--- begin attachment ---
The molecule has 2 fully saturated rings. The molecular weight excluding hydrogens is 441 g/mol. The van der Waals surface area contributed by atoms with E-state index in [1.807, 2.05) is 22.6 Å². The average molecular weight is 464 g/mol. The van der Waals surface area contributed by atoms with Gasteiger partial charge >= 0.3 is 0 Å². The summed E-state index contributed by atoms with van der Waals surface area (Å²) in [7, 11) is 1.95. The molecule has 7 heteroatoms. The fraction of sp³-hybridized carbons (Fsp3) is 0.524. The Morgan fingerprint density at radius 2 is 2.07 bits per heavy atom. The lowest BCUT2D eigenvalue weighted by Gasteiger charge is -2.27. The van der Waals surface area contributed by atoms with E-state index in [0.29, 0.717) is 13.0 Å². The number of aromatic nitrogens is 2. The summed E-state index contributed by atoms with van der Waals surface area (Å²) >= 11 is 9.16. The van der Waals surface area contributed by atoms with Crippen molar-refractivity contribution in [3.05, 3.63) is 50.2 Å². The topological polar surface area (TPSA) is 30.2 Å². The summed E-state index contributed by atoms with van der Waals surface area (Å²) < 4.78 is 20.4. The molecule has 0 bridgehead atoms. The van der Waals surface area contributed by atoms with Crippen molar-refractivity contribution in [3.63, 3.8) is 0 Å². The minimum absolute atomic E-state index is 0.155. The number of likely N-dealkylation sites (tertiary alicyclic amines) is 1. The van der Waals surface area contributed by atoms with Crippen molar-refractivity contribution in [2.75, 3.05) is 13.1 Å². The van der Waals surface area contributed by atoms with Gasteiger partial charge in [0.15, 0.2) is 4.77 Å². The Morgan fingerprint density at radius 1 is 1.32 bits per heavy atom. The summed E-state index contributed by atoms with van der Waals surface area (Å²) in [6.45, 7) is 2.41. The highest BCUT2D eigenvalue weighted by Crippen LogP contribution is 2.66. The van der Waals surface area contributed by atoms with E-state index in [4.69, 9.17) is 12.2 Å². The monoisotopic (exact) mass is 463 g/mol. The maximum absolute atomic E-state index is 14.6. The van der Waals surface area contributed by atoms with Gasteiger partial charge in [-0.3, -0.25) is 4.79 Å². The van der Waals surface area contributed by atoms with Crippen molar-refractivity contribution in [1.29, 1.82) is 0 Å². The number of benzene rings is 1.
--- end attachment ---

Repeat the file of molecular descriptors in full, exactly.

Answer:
The molecule has 2 fully saturated rings. The molecular weight excluding hydrogens is 441 g/mol. The van der Waals surface area contributed by atoms with E-state index in [1.807, 2.05) is 22.6 Å². The average molecular weight is 464 g/mol. The van der Waals surface area contributed by atoms with Gasteiger partial charge >= 0.3 is 0 Å². The summed E-state index contributed by atoms with van der Waals surface area (Å²) in [7, 11) is 1.95. The molecule has 7 heteroatoms. The fraction of sp³-hybridized carbons (Fsp3) is 0.524. The Morgan fingerprint density at radius 2 is 2.07 bits per heavy atom. The lowest BCUT2D eigenvalue weighted by Gasteiger charge is -2.27. The van der Waals surface area contributed by atoms with E-state index in [0.29, 0.717) is 13.0 Å². The number of aromatic nitrogens is 2. The summed E-state index contributed by atoms with van der Waals surface area (Å²) >= 11 is 9.16. The van der Waals surface area contributed by atoms with Crippen molar-refractivity contribution in [3.05, 3.63) is 50.2 Å². The topological polar surface area (TPSA) is 30.2 Å². The summed E-state index contributed by atoms with van der Waals surface area (Å²) < 4.78 is 20.4. The molecule has 0 bridgehead atoms. The van der Waals surface area contributed by atoms with Crippen molar-refractivity contribution in [3.63, 3.8) is 0 Å². The minimum absolute atomic E-state index is 0.155. The number of likely N-dealkylation sites (tertiary alicyclic amines) is 1. The van der Waals surface area contributed by atoms with Crippen molar-refractivity contribution in [2.75, 3.05) is 13.1 Å². The van der Waals surface area contributed by atoms with Gasteiger partial charge in [0.15, 0.2) is 4.77 Å². The Morgan fingerprint density at radius 1 is 1.32 bits per heavy atom. The summed E-state index contributed by atoms with van der Waals surface area (Å²) in [6.45, 7) is 2.41. The highest BCUT2D eigenvalue weighted by Crippen LogP contribution is 2.66. The van der Waals surface area contributed by atoms with E-state index in [4.69, 9.17) is 12.2 Å². The monoisotopic (exact) mass is 463 g/mol. The maximum absolute atomic E-state index is 14.6. The van der Waals surface area contributed by atoms with Gasteiger partial charge in [-0.3, -0.25) is 4.79 Å². The van der Waals surface area contributed by atoms with Crippen molar-refractivity contribution in [1.29, 1.82) is 0 Å². The number of benzene rings is 1.